Now Grammer, 52, wants to confront her killer.
"Recently, I got news that the man who did this to Karen is now eligible for parole," he tells Dotson Rader of Parade magazine. "There is a hearing sometime later this year that I will attend. I am angry about him. I never had the opportunity to speak for my sister before. I will now."
Grammer, who was only 20 at the time of his sister's murder, says his grief over her murder "was probably the catalyst that got me into a really big problem for at least the next 15 years."
Despite his professional success on the hit shows "Cheers" and "Frasier," his drinking worsened and he experimented with a variety of drugs, including ecstasy, valium and cocaine. He was arrested twice and later served 90 days house arrest and three years probation.
"I'm attracted to threshold experiences — to chaos, insanity, mayhem," he says, "so I was drawn to women who were dramatic, emotional and unpredictable, with great sexual energy. I liked surprises. I liked women who could be demonstrative, demanding, socially unacceptable. While I was dealing with those desires, I was also trying to reconcile how I was actually living my life with how I thought my life should be lived — the traditional idea of a normal existence with a wife, a family."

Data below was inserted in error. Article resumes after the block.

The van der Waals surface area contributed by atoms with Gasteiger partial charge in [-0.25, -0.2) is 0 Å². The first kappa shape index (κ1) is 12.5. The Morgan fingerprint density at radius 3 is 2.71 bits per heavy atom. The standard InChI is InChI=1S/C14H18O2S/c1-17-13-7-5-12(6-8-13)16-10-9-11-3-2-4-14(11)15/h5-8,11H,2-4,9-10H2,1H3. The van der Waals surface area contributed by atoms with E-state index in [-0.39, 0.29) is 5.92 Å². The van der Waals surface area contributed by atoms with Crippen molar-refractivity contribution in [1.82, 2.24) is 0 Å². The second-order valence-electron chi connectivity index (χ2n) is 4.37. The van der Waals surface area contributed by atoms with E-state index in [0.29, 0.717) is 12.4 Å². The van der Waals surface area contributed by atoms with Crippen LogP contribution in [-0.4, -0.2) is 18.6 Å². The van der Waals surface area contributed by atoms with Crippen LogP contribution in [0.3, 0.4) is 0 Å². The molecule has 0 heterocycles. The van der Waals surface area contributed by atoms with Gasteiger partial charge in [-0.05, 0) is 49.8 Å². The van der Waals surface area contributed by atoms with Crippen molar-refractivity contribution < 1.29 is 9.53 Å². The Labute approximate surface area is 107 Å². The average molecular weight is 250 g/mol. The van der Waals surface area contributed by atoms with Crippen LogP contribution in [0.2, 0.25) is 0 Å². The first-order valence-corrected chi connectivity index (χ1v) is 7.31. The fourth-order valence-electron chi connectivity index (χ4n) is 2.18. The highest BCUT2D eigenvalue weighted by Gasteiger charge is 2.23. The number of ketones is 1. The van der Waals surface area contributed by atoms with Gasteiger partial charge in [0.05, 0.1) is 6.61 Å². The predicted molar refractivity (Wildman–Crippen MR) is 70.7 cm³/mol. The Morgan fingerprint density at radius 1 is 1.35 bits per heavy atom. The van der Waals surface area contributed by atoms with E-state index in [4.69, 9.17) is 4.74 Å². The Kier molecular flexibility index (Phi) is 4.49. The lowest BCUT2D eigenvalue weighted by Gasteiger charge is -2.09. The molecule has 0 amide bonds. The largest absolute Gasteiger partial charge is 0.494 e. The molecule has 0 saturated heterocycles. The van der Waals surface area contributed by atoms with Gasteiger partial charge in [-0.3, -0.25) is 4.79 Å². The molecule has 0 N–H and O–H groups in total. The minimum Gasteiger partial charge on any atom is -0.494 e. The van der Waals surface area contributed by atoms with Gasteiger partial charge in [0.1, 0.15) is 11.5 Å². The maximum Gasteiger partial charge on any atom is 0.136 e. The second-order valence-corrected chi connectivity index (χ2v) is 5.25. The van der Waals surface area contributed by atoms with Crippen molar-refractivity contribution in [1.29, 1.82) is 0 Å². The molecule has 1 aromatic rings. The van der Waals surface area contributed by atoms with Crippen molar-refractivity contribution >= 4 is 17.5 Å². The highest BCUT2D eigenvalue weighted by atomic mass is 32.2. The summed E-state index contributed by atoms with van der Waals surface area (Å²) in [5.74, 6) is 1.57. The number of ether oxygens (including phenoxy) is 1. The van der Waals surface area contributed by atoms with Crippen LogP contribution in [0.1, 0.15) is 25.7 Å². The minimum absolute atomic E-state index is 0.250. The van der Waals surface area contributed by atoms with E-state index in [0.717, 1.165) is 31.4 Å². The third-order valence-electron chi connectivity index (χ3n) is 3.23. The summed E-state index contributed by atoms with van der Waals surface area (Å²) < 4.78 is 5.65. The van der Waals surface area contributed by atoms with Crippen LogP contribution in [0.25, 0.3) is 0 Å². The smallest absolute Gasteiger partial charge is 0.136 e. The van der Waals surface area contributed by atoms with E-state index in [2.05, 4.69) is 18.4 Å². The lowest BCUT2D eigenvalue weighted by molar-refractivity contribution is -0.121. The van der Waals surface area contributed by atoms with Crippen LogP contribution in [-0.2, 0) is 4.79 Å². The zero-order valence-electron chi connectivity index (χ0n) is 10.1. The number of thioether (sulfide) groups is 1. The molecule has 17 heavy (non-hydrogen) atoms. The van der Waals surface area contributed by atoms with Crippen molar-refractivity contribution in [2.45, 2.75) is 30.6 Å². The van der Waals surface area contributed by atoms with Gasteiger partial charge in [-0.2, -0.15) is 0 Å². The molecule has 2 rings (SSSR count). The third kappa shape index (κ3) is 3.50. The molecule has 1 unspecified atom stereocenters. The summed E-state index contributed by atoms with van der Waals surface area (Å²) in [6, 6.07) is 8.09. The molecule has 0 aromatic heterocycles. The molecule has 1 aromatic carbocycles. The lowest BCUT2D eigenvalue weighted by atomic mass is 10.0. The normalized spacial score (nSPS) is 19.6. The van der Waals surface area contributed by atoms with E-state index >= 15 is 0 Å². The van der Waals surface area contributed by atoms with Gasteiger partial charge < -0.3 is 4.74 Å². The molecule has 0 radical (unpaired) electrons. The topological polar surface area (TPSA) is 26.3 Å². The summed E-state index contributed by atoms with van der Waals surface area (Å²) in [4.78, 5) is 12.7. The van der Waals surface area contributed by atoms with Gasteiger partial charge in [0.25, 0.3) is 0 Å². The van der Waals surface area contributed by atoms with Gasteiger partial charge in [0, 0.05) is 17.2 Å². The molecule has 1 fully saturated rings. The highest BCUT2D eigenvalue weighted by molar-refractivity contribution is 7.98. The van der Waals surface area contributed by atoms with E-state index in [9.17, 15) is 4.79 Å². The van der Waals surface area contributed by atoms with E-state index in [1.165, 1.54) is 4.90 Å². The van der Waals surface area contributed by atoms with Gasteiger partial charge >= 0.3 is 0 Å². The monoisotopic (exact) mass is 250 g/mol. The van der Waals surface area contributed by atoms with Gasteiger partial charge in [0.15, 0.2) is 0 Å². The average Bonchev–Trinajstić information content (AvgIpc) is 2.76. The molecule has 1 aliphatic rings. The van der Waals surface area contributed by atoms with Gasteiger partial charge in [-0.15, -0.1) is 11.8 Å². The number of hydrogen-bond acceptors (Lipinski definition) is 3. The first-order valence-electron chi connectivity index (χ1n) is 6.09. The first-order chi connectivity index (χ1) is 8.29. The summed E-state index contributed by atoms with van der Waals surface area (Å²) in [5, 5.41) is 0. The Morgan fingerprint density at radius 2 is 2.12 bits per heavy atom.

After a string of failed marriages, Grammer finally found a normal existence with his current wife Camille Donatacci, whom he met in 1996.
"It was love at first sight," Grammer said of the couple's first meeting. "But I was scared. I was afraid of making another mistake, another failed marriage. But, corny as it sounds, I think Camille saw in me a great guy who needed love."
The full interview is featured in this Sunday's edition of Parade or currently on Parade.com.
By Judy Faber